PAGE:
An Antikythera shipwreck skeleton, which was discovered in the ancient ship's ruins last month, could help scientists learn more about the way of life 2,100 years ago, according to a statement from the Woods Hole Oceanographic Institute released Monday.
Archaeologists and technical experts from the institution and the Hellenic Ministry of Culture and Sports in Greece excavated a human skull, long bones of the arms and legs, ribs, and other remains from the site, according to the Woods Hole statement. Other parts of the skeletal remains are still embedded in the seafloor.
"Archaeologists study the human past through the objects our ancestors created," Brendan Foley, a marine archaeologist with Woods Hole, said in the statement. "With the Antikythera shipwreck, we can now connect directly with this person who sailed and died aboard the Antikythera ship."
The shipwreck, which holds the remains of the Greek trading or cargo ship, is believed to have occurred around 65 B.C. The shipwreck is located in the Aegean Sea off the Greek island of Antikythera.
According to The Boston Globe, Greek sponge divers first found the shipwreck in 1900. The divers discovered numerous marble statues, antiquities, and the Antikythera Mechanism, which is known as the world's first computer.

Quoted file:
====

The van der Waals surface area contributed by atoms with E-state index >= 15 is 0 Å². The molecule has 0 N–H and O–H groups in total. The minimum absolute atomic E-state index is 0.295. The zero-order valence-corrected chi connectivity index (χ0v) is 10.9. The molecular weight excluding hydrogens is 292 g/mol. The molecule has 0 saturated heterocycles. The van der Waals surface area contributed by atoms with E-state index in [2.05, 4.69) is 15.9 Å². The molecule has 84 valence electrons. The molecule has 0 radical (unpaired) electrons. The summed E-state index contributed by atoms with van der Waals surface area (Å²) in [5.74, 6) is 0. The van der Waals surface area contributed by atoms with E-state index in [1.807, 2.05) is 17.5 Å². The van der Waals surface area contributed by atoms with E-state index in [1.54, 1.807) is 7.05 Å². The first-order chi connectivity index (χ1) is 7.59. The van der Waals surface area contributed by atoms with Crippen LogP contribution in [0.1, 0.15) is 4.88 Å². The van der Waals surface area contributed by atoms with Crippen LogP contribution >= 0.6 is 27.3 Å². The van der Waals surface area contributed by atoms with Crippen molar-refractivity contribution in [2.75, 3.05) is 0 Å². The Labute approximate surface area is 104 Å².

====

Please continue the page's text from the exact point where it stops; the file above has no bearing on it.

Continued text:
Researchers found about 300 more artifacts as well as skeletal remains of some of the passengers in 1976, according to the newspaper. The current research is working on developing a three-dimensional digital model of all of the shipwreck's artifacts, The Globe noted.
The latest skeletal discovery on Aug. 31 was the first recovered at the shipwreck site since the advancement of DNA, according to Woods Hole. The institute stated that skeletal samples will be taken to a laboratory for a full analysis once approval from the Greek authorities is granted.
"Against all odds, the bones survived over 2,000 years at the bottom of the sea and they appear to be in fairly good condition, which is incredible," Hannes Schroeder, an ancient DNA expert from the Natural History Museum of Denmark in Copenhagen, said in the Woods Hole statement.
Researchers are hoping that they can recover enough viable DNA from the bones to identify the ethnicity and geographic origin of the victim who died in the shipwreck.
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